Students of physics define acceleration as the rate of change of velocity (or speed) with respect to time. Expressed mathematically, acceleration is the time derivative of speed or velocity.
In turn, the time derivative of acceleration is “jerk”. For further time derivatives after jerk, the words are, “snap”, “crackle” and “pop” for each successive derivative.
Force, another familiar concept of physics, is measured in units of mass times acceleration. Unlike velocity and acceleration, however, time derivatives for force have never been defined.
Now, biologists and biomedical engineers are proposing to define a new term, “yank”, for changes in force over time. Their ideas are published in the Journal of Experimental Biology.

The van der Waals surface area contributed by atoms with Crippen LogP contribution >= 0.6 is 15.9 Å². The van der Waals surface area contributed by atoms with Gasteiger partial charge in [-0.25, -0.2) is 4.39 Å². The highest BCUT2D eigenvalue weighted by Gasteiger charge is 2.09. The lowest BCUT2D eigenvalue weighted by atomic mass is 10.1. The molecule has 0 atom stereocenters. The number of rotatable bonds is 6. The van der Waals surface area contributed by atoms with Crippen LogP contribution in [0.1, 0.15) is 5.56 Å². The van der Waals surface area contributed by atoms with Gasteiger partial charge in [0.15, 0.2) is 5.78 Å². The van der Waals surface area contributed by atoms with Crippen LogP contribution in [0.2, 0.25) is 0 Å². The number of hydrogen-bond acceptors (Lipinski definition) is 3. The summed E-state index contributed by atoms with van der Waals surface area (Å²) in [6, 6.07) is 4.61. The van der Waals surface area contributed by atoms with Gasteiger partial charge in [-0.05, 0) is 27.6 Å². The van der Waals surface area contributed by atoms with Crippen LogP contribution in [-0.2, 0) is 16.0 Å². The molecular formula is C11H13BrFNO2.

The objective is to quantify something that our muscles and nerves can feel and respond to. Scientists who study sports often use the term “rate of force development”, a measure of explosive strength.
Also, scientists who study gait and balance in animals and humans often analyse how quickly forces on the body change. “Yank” could be useful in understanding spasticity, a common muscle impairment in multiple sclerosis, spinal cord injury, stroke and cerebral palsy.
Source: Emory University
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